Moreover, law students should recognise that the use of the Agile methodology is an important difference between in-house firms, which increasingly utilise this, and law firms, which have hitherto been resistant. Agile teams are being built across different spheres of business to increase efficiency, even in legal departments, such as at the Financial Times.[13] This is especially important for law firms because they cooperate with in-house legal teams much more than they co-operate with project management teams. Adversely, Big Law firms mostly use a linear Waterfall approach to manage their work: junior lawyers draft or review documents, senior lawyers approve and the client only gets involved at the end.[14] Agile in-house legal teams would naturally dislike this process since it would not fit well within their iterative approach.  Therefore, law firms need to change their Waterfall-based and rigid processes to satisfy the expectations of their clients. Although this transformation has been unwelcomed at the legal sector thus far, with the widespread adoption of legal-tech and changing working models, law firms may become more accepting.[15]

What are the legal challenges the Agile methodology presents?

As the number of software and non-software clients using the Agile methodology increases, so does the scope of the legal challenges it presents and the need for lawyers to know more about the methodology.

The main problem stems from the documentation-averse nature of the Agile methodology. The Agile Manifesto values “working software over comprehensive documentation” and “customer collaboration over contract negotiation”.[16] Hence, for the non-lawyer Agile practitioners, Agile is a mindset and not a “process capable of being documented”.[17] However, De Beers UK Ltd v Atos Origin IT Services UK Ltd[18] demonstrated the need to carefully draft the use of the Agile methodology into the contract although this may not fit the Agile “spirit”. In order to do this effectively, lawyers must both know the main characteristics of the Agile methodology and the changes the client may require.[19]

Other problems include the uncertainty of the project duration, the role of a Scrum Master who basically acts as a mentor to both the supplier and the customer, the need to possibly amend the contract after the findings of each sprint, and whether compliance with the main features of the Scrum methodology should be binding or not.[20]


Lawyers (or future lawyers) who work with clients in the Technology sector or with clients that are being transformed by technology must be familiar with the Agile methodology to draft satisfactory contracts and keep up with their clients’ needs. It remains to be seen whether law firms will follow in-house legal teams in moving one step further and implementing the Agile methodology to their own operations.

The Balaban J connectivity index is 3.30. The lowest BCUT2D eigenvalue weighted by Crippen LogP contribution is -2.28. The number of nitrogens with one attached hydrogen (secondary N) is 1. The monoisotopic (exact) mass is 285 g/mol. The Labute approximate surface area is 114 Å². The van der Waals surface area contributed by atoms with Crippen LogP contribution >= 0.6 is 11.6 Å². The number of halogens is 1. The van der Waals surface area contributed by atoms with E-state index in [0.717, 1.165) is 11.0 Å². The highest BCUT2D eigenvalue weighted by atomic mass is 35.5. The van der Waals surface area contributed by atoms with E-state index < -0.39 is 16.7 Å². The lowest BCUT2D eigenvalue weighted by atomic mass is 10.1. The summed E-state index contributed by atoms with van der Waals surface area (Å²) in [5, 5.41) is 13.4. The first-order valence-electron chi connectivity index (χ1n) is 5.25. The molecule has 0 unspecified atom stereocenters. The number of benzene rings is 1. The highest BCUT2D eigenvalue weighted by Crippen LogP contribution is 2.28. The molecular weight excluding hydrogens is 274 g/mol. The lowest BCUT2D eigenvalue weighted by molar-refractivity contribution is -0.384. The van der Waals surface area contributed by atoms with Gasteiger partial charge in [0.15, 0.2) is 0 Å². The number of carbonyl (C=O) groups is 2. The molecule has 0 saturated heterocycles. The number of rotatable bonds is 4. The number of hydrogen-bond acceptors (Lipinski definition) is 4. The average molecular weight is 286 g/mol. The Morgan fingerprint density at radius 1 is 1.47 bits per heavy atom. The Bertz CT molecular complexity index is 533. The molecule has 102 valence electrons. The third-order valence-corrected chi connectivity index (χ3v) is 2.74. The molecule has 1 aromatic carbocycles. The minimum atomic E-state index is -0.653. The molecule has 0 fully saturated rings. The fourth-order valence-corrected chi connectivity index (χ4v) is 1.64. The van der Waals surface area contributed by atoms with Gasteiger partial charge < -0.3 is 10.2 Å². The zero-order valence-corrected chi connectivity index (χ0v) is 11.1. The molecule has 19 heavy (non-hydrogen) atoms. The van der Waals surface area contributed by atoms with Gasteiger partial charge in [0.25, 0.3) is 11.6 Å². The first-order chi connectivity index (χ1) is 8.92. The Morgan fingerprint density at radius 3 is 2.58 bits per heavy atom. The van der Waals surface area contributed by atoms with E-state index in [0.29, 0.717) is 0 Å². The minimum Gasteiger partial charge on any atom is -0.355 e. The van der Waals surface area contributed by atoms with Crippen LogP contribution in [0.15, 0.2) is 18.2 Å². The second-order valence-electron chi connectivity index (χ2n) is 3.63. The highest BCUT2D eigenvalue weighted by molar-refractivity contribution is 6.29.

Lal is a final year Politics, Philosophy and Law LLB student at King’s College London. She is interested in corporate digital transformation, fintech and emerging technologies.

[1]Dinnie Muslihat, ‘Agile Methodology: An Overview’ ( Zenkit, 2018) <https://zenkit.com/en/blog/agile-methodology-an-overview/#:~:text=Agile%20methodology%20is%20a%20type,functional%20teams%20and%20their%20customers.>


[3]Richard Gathercole, ‘How to Apply Agile Project Management’ (SPF Consulting, 2018) <https://www.spf-consulting.ch/2018/09/13/how-to-apply-agile-project-management/>

[4]Ian Edwards et al, ‘Contracting for Agile Software Development’ (Bird & Bird) <https://www.twobirds.com/en/sectors/technology-and-communications/cloud-software-and-services/contracting-for-agile-software-development-projects>




[8]Claire Drumond, ‘Is the Agile Manifesto Still A Thing?’ (Atlassian Agile Coach) <https://www.atlassian.com/agile/manifesto>

[9]Dinnie Muslihat, ‘Agile Methodology: An Overview’ (Zenkit, 2018) <https://zenkit.com/en/blog/agile-methodology-an-overview/#:~:text=Agile%20methodology%20is%20a%20type,functional%20teams%20and%20their%20customers.>

[10]Steven Thomas, ‘Revisiting the Iterative Incremental Mona Lisa’ (IT’s a Delivery Thing, 2021) < https://itsadeliverything.com/revisiting-the-iterative-incremental-mona-lisa>

[11]Amritha Thiyagarajan, ‘How Agile Project Management Can Revolutionise the Legal Industry’ (LegalVision, 2019) < https://legalvision.com.au/legal-agile-project-management/>

[12]Olha Mikhieieva and Klaus Stephan, ‘How agile are companies in Germany?’ ( PMI, 2019) <https://www.pmi.org/-/media/pmi/documents/public/pdf/white-papers/cologne-germany-chapter.pdf?v=e2de2a42-6bd3-466a-af97-f9586c5e20ac>

[13]John Halton, ‘From marshmallows to Post-it notes: agile working methods for in-house lawyers’ ( Thomson Reuters, 2017) <https://uk.practicallaw.thomsonreuters.com/w-008 6723?transitionType=Default&contextData=(sc.Default)&firstPage=true>

[14]  https://legalvision.com.au/legal-agile-project-management/

[15]Exigent, ‘Time to get Agile: why legal needs to take a page from the project management book’ (Exigent-Group, 2019) <https://www.exigent-group.com/blog/why-legal-needs-to-take-a-page-from-the-book-of-project-management/>

[16]Kent Beck et al, ‘Agile Manifesto’ (Agile Manifesto, 2001) <https://agilemanifesto.org/>

[17]Norton Rose Fulbright, ‘The art of the agile deal’ (Norton Rose Fulbright, 2018) <https://nortonrosefulbright.com/en-tr/knowledge/publications/82c726cc/the-art-of-the-agile-deal>

[18][2010] EWHC 3276 (TCC)

[19]Ian Edwards et al, ‘Contracting for Agile Software Development’ (Bird & Bird) <https://www.twobirds.com/en/sectors/technology-and-communications/cloud-software-and-services/contracting-for-agile-software-development-projects>